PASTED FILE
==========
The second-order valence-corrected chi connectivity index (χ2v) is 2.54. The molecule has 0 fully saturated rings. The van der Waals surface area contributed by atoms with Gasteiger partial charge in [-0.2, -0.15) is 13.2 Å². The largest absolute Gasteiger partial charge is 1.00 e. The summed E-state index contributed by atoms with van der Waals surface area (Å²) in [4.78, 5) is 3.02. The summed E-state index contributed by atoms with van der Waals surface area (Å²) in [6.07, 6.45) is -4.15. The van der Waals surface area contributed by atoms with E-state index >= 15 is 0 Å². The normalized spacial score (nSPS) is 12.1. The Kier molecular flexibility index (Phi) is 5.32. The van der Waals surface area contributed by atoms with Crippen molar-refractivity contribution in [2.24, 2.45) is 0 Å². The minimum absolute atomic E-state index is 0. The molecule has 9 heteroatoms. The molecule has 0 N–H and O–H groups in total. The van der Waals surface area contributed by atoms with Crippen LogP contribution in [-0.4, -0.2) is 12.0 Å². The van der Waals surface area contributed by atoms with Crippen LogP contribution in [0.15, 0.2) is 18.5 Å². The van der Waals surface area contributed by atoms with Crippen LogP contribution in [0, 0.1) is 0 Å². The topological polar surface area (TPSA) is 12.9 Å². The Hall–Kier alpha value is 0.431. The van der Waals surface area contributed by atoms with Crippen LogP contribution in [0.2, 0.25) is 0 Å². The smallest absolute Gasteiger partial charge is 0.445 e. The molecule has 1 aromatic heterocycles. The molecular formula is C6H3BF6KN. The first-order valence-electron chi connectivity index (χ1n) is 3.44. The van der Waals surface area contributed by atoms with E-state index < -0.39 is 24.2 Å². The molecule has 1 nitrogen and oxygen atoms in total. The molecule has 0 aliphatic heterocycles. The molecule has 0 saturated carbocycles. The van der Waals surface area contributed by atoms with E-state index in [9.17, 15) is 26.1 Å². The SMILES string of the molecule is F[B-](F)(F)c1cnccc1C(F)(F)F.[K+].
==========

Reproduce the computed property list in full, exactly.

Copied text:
The second-order valence-corrected chi connectivity index (χ2v) is 2.54. The molecule has 0 fully saturated rings. The van der Waals surface area contributed by atoms with Gasteiger partial charge in [-0.2, -0.15) is 13.2 Å². The largest absolute Gasteiger partial charge is 1.00 e. The summed E-state index contributed by atoms with van der Waals surface area (Å²) in [4.78, 5) is 3.02. The summed E-state index contributed by atoms with van der Waals surface area (Å²) in [6.07, 6.45) is -4.15. The van der Waals surface area contributed by atoms with E-state index >= 15 is 0 Å². The normalized spacial score (nSPS) is 12.1. The Kier molecular flexibility index (Phi) is 5.32. The van der Waals surface area contributed by atoms with Crippen molar-refractivity contribution in [2.24, 2.45) is 0 Å². The minimum absolute atomic E-state index is 0. The molecule has 9 heteroatoms. The molecule has 0 N–H and O–H groups in total. The van der Waals surface area contributed by atoms with Crippen LogP contribution in [-0.4, -0.2) is 12.0 Å². The van der Waals surface area contributed by atoms with Crippen LogP contribution in [0.15, 0.2) is 18.5 Å². The van der Waals surface area contributed by atoms with Crippen LogP contribution in [0, 0.1) is 0 Å². The topological polar surface area (TPSA) is 12.9 Å². The Hall–Kier alpha value is 0.431. The van der Waals surface area contributed by atoms with Crippen LogP contribution in [0.2, 0.25) is 0 Å². The smallest absolute Gasteiger partial charge is 0.445 e. The molecule has 1 aromatic heterocycles. The molecular formula is C6H3BF6KN. The first-order valence-electron chi connectivity index (χ1n) is 3.44. The van der Waals surface area contributed by atoms with E-state index < -0.39 is 24.2 Å². The molecule has 1 nitrogen and oxygen atoms in total. The molecule has 0 aliphatic heterocycles. The molecule has 0 saturated carbocycles. The van der Waals surface area contributed by atoms with E-state index in [9.17, 15) is 26.1 Å². The SMILES string of the molecule is F[B-](F)(F)c1cnccc1C(F)(F)F.[K+].